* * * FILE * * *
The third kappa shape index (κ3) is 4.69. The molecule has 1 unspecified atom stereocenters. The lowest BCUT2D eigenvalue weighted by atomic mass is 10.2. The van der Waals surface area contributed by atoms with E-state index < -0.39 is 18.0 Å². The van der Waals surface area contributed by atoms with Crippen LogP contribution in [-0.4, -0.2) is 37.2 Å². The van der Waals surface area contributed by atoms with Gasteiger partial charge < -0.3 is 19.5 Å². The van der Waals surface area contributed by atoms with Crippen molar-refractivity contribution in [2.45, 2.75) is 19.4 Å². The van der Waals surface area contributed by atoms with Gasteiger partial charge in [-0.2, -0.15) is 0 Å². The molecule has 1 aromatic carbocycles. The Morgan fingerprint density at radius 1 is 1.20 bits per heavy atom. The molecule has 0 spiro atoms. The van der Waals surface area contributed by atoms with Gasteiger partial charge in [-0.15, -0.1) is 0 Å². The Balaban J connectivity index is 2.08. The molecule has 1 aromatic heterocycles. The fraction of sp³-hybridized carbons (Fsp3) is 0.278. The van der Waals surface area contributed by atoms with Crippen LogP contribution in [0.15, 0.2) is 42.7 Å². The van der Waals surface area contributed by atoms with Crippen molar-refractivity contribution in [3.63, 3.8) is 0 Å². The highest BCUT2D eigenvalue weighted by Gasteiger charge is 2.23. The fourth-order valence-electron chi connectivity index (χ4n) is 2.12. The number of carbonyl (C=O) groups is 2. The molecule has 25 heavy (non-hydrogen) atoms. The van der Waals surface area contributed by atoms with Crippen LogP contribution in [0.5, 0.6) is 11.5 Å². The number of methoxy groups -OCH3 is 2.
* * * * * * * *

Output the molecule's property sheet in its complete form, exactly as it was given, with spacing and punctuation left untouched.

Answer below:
The third kappa shape index (κ3) is 4.69. The molecule has 1 unspecified atom stereocenters. The lowest BCUT2D eigenvalue weighted by atomic mass is 10.2. The van der Waals surface area contributed by atoms with E-state index < -0.39 is 18.0 Å². The van der Waals surface area contributed by atoms with Crippen LogP contribution in [-0.4, -0.2) is 37.2 Å². The van der Waals surface area contributed by atoms with Gasteiger partial charge < -0.3 is 19.5 Å². The van der Waals surface area contributed by atoms with Crippen molar-refractivity contribution in [2.45, 2.75) is 19.4 Å². The van der Waals surface area contributed by atoms with Gasteiger partial charge in [-0.2, -0.15) is 0 Å². The molecule has 1 aromatic carbocycles. The Morgan fingerprint density at radius 1 is 1.20 bits per heavy atom. The molecule has 0 spiro atoms. The van der Waals surface area contributed by atoms with Gasteiger partial charge in [-0.15, -0.1) is 0 Å². The Balaban J connectivity index is 2.08. The molecule has 1 aromatic heterocycles. The fraction of sp³-hybridized carbons (Fsp3) is 0.278. The van der Waals surface area contributed by atoms with Crippen LogP contribution in [0.15, 0.2) is 42.7 Å². The van der Waals surface area contributed by atoms with Crippen molar-refractivity contribution in [3.63, 3.8) is 0 Å². The highest BCUT2D eigenvalue weighted by Gasteiger charge is 2.23. The fourth-order valence-electron chi connectivity index (χ4n) is 2.12. The number of carbonyl (C=O) groups is 2. The molecule has 25 heavy (non-hydrogen) atoms. The van der Waals surface area contributed by atoms with Crippen LogP contribution in [0.5, 0.6) is 11.5 Å². The number of methoxy groups -OCH3 is 2.